It’s a question that anyone struggling with substance abuse — and anyone who loves a person fighting addictive behaviors — has asked themselves: what is the root cause of addiction?
Scientific research has not identified a single cause, life event, or family history factor that will “always” lead to addiction. However, many people battling addiction share several risk factors in common, and understanding these risk factors can be helpful whether you’re seeking addiction treatment for yourself or want to help your friends or family members.
Several risk factors that may cause a person to abuse drugs or alcohol are listed below, although this list is far from exhaustive. The more risk factors a person displays, the more likely they are to be susceptible to substance abuse.
Biology & Genetic History
The Genetics of Addiction
Even if your entire family struggles with alcoholism, this does not guarantee that you will inevitably do the same. However, research does show that genetic history can increase the risk that someone will abuse substances. If someone in your immediate family has a substance use disorder (SUD), it’s important to be extra careful to avoid triggers that may lead down this dangerous path — or if you are a parent who has struggled with an SUD in the past, it may be worthwhile having a conversation with your children about potential genetic implications.
Mental Health & Wellness
If a person is struggling with a mental illness, especially something complicated to manage, such as bipolar disorder or schizophrenia, research indicates that they may be more likely to abuse substances. Undiagnosed or untreated mental illness can cause a person to look for a source of relaxation, an escape from bad thoughts, or a rush of euphoric feelings — which, unfortunately, are often achieved through alcohol and drugs.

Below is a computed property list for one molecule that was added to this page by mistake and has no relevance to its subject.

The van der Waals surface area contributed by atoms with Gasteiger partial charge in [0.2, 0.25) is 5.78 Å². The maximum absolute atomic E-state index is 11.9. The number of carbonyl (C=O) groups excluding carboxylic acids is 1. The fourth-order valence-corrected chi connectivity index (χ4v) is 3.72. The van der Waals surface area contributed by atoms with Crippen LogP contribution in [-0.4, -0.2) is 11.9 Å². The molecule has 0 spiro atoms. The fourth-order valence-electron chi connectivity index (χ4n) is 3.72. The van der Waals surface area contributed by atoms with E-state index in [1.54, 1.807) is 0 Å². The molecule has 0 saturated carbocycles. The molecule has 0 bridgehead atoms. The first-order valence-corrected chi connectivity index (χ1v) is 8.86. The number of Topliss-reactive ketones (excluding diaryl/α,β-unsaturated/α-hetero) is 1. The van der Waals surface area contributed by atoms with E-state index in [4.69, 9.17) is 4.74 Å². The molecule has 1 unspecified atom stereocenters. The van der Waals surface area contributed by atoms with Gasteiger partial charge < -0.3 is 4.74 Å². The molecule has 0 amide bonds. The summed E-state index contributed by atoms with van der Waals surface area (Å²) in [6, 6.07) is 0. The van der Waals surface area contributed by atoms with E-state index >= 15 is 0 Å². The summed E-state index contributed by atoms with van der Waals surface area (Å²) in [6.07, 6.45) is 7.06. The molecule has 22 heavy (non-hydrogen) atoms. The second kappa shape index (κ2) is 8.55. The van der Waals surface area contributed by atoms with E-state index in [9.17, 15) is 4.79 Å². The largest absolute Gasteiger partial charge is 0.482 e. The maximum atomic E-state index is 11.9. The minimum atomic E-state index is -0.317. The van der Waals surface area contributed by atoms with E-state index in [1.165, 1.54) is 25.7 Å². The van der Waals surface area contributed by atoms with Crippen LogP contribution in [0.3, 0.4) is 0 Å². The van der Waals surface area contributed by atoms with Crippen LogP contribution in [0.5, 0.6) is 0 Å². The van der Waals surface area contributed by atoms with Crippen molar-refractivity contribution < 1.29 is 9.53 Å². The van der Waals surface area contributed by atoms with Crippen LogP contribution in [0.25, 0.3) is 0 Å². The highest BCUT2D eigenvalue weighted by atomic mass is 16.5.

When a person is mentally ill and addicted to drugs or alcohol as a coping mechanism, it can be much harder to quit abusing substances. Drug use can sometimes compound over time, which is even more dangerous. For instance, someone might be addicted to prescription painkillers to treat alcohol withdrawal headaches or other withdrawal symptoms. If this is the case for you or a loved one, or if you’ve found yourself white-knuckling your way through recovery, it is essential to seek out effective mental health services as well as addiction treatment. Simultaneously treating both conditions is sometimes called dual diagnosis treatment, and when utilized effectively, it can help you manage your mental health in a less harmful way.
A person’s economic, familial, and social environment can all contribute to future long-term problems with drugs or alcohol. Several environmental factors that have been connected to addiction include:
- Direct or indirect physical, emotional, or sexual abuse
- Exposure to violence or other traumatic experiences
- Chronic stress and anxiety
- Economic instability, such as food and housing insecurity
- Lack of access to adequate healthcare (often due to financial barriers, lack of health insurance, location, and other limiting factors)
- Societal discrimination (including factors like racism, sexism, homophobia, transphobia, economic discrimination, and more)
Early History of Substance Abuse
The final factor often said to “cause” substance abuse (to simplify a very complex topic) is an early history of substance abuse. Drug or alcohol abuse can begin at any age, but the younger someone is when they first start abusing drugs or alcohol, the more likely they are to develop a problem. This is often theorized to happen due to the sensitivity of the brain while it’s still developing, which is why so many programs focus on preventing youth drug abuse.
Get Help Today
At Silver Pines Treatment Center, we specialize in compassionate and comprehensive treatment for people struggling with substance abuse disorders and more. To get help for yourself or someone you love, contact us today using our quick online form or call 267.719.8689. We’re always here to provide the help that you need.